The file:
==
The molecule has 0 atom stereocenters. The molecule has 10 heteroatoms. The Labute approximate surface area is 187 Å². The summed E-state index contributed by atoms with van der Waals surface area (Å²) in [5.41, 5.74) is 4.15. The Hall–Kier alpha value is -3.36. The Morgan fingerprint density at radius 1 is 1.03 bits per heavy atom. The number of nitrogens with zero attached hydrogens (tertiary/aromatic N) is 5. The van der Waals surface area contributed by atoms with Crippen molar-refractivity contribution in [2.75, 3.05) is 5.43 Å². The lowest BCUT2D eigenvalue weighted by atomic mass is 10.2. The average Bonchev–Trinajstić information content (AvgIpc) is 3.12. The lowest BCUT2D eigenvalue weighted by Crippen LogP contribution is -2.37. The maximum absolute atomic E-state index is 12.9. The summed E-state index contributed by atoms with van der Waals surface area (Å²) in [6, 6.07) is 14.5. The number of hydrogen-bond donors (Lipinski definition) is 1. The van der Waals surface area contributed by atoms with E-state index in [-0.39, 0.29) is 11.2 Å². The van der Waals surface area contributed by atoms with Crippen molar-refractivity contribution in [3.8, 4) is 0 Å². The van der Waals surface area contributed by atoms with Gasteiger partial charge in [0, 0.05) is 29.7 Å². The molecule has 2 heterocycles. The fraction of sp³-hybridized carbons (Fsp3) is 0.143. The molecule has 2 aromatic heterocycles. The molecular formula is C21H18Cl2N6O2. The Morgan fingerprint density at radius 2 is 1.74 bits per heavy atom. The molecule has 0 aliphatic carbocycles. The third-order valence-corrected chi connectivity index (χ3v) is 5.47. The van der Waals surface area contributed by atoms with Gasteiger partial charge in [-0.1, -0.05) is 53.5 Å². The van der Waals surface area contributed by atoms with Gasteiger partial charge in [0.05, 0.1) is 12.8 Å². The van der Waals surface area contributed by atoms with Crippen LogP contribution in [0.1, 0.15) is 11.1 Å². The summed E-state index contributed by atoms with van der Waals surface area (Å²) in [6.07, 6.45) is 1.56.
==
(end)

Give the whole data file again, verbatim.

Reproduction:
The molecule has 0 atom stereocenters. The molecule has 10 heteroatoms. The Labute approximate surface area is 187 Å². The summed E-state index contributed by atoms with van der Waals surface area (Å²) in [5.41, 5.74) is 4.15. The Hall–Kier alpha value is -3.36. The Morgan fingerprint density at radius 1 is 1.03 bits per heavy atom. The number of nitrogens with zero attached hydrogens (tertiary/aromatic N) is 5. The van der Waals surface area contributed by atoms with Crippen molar-refractivity contribution in [2.75, 3.05) is 5.43 Å². The lowest BCUT2D eigenvalue weighted by atomic mass is 10.2. The average Bonchev–Trinajstić information content (AvgIpc) is 3.12. The lowest BCUT2D eigenvalue weighted by Crippen LogP contribution is -2.37. The maximum absolute atomic E-state index is 12.9. The summed E-state index contributed by atoms with van der Waals surface area (Å²) in [6, 6.07) is 14.5. The number of hydrogen-bond donors (Lipinski definition) is 1. The van der Waals surface area contributed by atoms with E-state index in [-0.39, 0.29) is 11.2 Å². The van der Waals surface area contributed by atoms with Crippen molar-refractivity contribution in [3.8, 4) is 0 Å². The van der Waals surface area contributed by atoms with Gasteiger partial charge in [0, 0.05) is 29.7 Å². The molecule has 2 heterocycles. The fraction of sp³-hybridized carbons (Fsp3) is 0.143. The molecule has 2 aromatic heterocycles. The molecular formula is C21H18Cl2N6O2. The Morgan fingerprint density at radius 2 is 1.74 bits per heavy atom. The molecule has 0 aliphatic carbocycles. The third-order valence-corrected chi connectivity index (χ3v) is 5.47. The van der Waals surface area contributed by atoms with Gasteiger partial charge in [-0.1, -0.05) is 53.5 Å². The van der Waals surface area contributed by atoms with Gasteiger partial charge in [0.05, 0.1) is 12.8 Å². The van der Waals surface area contributed by atoms with Crippen LogP contribution in [0.1, 0.15) is 11.1 Å². The summed E-state index contributed by atoms with van der Waals surface area (Å²) in [6.07, 6.45) is 1.56.